This is the second post in my series on Sleep; and I will be discussing the mechanics of sleep. Basically explaining circadian rhythms, sleep cycles and sleep stages.
Circadian Rhythm is a natural recurring process that occurs on a 24-hour cycle. It is activated by lightness and darkness. The circadian system sends alerts in preparation for sleep. Less light at the end of the day sends a cue to produce melatonin which peaks at night and ebbs during the day. The greatest desire to sleep is between midnight and dawn with the lowest signal at about 4:30 am when people are generally hardest to awaken.
Circadian rhythm can be impacted by computer, phone and TV screens as well as fluorescent and LED lights. Certain photosensitive cells are sensitive to the short wave-length blue light which suppresses melatonin. This is why good sleep hygiene includes putting away screens at least one hour before bedtime and using incandescent light in the evening. Doing so will improve sleep onset, duration and quality.
Sleep Cycle is when we progress through the various stages of non-REM (NREM) and REM sleep. Each cycle is about 90-120 minutes which results in 4 – 5 cycles per full sleep time. A full night’s sleep allows you to go through the stages in order to reap all the benefits mentioned in the previous post.
Sleep Stages – The sleep cycles take us though stages labelled as NREM 1, 2, 3 & 4 and REM (stage 5).
- Stage 1 – (NREM1) This is the transition from wakefulness when we shift into drowsiness, sleep and eventually loss of awareness. During this stage, you may experience “micro-awakenings” (falling in and out of consciousness), muscle jerks, and falling sensations which may jolt you awake before shifting into Stage 2.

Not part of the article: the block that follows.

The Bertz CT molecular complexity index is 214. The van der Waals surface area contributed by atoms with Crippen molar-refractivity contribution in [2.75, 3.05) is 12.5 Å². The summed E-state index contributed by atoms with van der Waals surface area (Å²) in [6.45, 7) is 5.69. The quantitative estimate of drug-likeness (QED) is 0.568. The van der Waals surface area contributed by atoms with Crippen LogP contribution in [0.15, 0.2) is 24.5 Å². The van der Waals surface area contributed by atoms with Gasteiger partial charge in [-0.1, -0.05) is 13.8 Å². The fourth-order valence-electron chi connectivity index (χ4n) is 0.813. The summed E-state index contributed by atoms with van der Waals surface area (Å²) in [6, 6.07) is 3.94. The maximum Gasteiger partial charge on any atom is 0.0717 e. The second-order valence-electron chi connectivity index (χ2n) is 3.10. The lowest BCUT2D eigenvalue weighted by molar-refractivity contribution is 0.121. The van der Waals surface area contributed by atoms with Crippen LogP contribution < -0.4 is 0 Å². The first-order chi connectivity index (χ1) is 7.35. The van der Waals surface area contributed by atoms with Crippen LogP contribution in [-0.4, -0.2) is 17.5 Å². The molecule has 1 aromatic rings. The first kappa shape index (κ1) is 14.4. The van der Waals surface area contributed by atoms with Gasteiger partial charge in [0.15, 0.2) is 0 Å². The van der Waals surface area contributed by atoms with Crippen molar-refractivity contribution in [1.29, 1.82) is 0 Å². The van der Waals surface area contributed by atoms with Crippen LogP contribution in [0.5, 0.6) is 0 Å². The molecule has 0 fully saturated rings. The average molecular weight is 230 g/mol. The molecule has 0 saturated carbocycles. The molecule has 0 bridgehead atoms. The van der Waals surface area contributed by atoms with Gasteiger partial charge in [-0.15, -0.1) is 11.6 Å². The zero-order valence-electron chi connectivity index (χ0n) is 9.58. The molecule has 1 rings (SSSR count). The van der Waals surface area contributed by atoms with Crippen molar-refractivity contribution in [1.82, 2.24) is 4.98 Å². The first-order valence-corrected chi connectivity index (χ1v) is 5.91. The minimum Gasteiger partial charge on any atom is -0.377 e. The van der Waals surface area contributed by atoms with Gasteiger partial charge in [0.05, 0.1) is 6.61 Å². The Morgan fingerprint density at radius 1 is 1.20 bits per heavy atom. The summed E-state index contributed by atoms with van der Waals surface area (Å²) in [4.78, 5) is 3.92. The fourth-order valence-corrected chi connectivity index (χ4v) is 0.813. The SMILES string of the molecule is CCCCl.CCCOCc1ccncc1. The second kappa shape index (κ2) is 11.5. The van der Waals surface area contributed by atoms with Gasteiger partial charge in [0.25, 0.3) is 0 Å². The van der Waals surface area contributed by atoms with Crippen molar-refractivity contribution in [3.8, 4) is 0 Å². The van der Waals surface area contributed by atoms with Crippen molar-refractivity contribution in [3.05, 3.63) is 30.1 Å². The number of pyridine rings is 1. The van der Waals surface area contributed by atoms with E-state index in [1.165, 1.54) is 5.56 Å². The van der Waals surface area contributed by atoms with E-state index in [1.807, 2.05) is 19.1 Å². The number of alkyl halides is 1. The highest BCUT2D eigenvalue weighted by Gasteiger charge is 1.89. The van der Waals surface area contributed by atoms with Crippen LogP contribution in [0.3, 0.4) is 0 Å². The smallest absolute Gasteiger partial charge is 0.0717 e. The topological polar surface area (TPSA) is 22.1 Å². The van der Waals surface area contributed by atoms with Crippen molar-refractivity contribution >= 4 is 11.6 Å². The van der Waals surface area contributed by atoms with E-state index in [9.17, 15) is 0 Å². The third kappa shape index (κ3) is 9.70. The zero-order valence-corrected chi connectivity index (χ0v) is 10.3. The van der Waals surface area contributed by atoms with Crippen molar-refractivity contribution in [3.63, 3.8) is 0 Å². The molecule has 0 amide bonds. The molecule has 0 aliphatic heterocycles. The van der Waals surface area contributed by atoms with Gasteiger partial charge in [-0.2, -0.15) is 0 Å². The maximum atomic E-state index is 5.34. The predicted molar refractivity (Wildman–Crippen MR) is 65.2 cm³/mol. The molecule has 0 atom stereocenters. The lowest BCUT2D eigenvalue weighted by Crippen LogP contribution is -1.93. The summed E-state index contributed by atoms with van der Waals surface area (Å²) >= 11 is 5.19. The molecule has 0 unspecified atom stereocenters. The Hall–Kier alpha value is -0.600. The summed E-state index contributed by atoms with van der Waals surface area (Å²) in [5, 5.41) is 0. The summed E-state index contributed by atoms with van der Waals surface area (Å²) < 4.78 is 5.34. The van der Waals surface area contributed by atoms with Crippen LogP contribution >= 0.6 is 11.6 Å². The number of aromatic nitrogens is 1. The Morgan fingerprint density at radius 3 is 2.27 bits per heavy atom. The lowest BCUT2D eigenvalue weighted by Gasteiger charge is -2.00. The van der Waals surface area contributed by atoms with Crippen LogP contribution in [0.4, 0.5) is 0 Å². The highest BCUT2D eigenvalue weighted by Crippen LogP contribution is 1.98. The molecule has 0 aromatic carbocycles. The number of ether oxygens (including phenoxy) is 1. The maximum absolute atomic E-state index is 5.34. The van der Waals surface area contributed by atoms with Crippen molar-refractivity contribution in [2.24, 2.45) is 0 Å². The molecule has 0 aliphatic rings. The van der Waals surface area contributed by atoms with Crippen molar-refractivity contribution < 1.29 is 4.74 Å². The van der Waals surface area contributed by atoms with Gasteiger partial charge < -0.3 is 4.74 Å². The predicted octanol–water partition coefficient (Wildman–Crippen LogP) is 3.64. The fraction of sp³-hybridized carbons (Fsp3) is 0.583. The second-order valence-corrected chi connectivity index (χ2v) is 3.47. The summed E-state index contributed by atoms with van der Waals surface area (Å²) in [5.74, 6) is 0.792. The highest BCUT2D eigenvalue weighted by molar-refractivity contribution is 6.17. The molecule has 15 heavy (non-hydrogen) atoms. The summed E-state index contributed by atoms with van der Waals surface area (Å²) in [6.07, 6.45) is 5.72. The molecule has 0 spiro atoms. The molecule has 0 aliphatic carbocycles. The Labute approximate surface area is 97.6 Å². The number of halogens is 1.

- Stage 2 – (NREM2) We spend about 50% of sleep time here and it is a lighter stage when the heart slows and body temperature decreases. Eye movement slows and eventually stops; and blood pressure lowers along with muscle tone. You can easily awaken without grogginess and be quickly alert and coherent. Dreaming doesn’t usually occur during this stage.
- Stage 3 & 4- (NREM3,4) These are the deepest stages and usually occur during the first two cycles (so approximately 4 hours in). This is a period of slow wave sleep meaning the brain slows to delta waves. Blood pressure continues to drop, breathing is regular but becomes deeper and more rhythmic. There is little to no eye movement, the body is immobile and you are difficult to arouse/awaken. If awakened, a person will usually be groggy, disoriented and confused. In these stages, disorders such as night terrors, sleep walking or talking and bruxism (teeth grinding) may occur. Dreams will occur but are not recalled. This deep sleep is essential for health as the mind rests and the body heals. If the sleep is restricted it is unrefreshing.
- Stage 5 (REM) – Adults spend about 20% of sleep time in this last cycle and the duration is about 90-110 minutes. Rapid eye movement (eyes dart in various directions) takes place and limbs and muscles are temporarily paralyzed (known as sleep/hypnogogic paralysis). Breathing is more shallow and the heart beat is irregular while the blood pressure rises. REM sleep suppression can cause moodiness and irritability. Some may experience more dreaming which is sometimes vivid and disturbing.
When you come in to see me for counseling, I will discuss your sleep patterns with you in order to get a sense of whether disturbed sleep patterns may be impacting your emotional and behavioral wellness. Give me a call today at 908-278-9073 to explore these patterns. My next post will discuss sleep disorders.